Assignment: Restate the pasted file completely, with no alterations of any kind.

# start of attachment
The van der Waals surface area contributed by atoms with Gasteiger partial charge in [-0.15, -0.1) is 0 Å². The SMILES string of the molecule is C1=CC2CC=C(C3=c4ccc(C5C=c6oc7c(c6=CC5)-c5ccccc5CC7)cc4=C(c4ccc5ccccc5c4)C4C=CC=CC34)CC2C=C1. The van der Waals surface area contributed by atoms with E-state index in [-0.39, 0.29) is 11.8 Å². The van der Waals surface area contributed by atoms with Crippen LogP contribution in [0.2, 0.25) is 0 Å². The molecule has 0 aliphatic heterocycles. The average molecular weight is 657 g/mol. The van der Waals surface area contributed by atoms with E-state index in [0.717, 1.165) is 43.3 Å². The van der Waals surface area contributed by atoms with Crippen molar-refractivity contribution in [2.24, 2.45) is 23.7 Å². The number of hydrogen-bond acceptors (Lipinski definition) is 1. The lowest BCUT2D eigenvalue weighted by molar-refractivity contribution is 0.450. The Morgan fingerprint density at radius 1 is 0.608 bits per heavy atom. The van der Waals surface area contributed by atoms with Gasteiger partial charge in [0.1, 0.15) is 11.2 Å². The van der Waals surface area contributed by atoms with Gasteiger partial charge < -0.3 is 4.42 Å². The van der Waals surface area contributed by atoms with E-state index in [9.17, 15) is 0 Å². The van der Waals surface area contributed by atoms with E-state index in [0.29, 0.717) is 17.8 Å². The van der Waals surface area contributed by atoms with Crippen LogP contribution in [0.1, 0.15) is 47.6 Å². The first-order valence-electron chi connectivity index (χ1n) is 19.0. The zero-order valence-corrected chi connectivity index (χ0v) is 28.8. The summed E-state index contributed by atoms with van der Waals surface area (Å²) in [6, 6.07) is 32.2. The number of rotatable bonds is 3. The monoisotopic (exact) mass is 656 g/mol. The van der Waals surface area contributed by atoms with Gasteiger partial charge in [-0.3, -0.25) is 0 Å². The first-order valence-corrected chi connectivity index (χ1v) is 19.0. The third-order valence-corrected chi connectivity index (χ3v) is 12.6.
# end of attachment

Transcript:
The van der Waals surface area contributed by atoms with Gasteiger partial charge in [-0.15, -0.1) is 0 Å². The SMILES string of the molecule is C1=CC2CC=C(C3=c4ccc(C5C=c6oc7c(c6=CC5)-c5ccccc5CC7)cc4=C(c4ccc5ccccc5c4)C4C=CC=CC34)CC2C=C1. The van der Waals surface area contributed by atoms with E-state index in [-0.39, 0.29) is 11.8 Å². The van der Waals surface area contributed by atoms with Crippen LogP contribution in [0.2, 0.25) is 0 Å². The molecule has 0 aliphatic heterocycles. The average molecular weight is 657 g/mol. The van der Waals surface area contributed by atoms with E-state index in [0.717, 1.165) is 43.3 Å². The van der Waals surface area contributed by atoms with Crippen molar-refractivity contribution in [2.24, 2.45) is 23.7 Å². The number of hydrogen-bond acceptors (Lipinski definition) is 1. The lowest BCUT2D eigenvalue weighted by molar-refractivity contribution is 0.450. The Morgan fingerprint density at radius 1 is 0.608 bits per heavy atom. The van der Waals surface area contributed by atoms with Gasteiger partial charge in [0.1, 0.15) is 11.2 Å². The van der Waals surface area contributed by atoms with Gasteiger partial charge < -0.3 is 4.42 Å². The van der Waals surface area contributed by atoms with E-state index in [9.17, 15) is 0 Å². The van der Waals surface area contributed by atoms with E-state index in [0.29, 0.717) is 17.8 Å². The van der Waals surface area contributed by atoms with Crippen LogP contribution in [0.1, 0.15) is 47.6 Å². The first-order valence-electron chi connectivity index (χ1n) is 19.0. The zero-order valence-corrected chi connectivity index (χ0v) is 28.8. The summed E-state index contributed by atoms with van der Waals surface area (Å²) in [6, 6.07) is 32.2. The number of rotatable bonds is 3. The monoisotopic (exact) mass is 656 g/mol. The van der Waals surface area contributed by atoms with Gasteiger partial charge in [-0.3, -0.25) is 0 Å². The first-order valence-corrected chi connectivity index (χ1v) is 19.0. The third-order valence-corrected chi connectivity index (χ3v) is 12.6.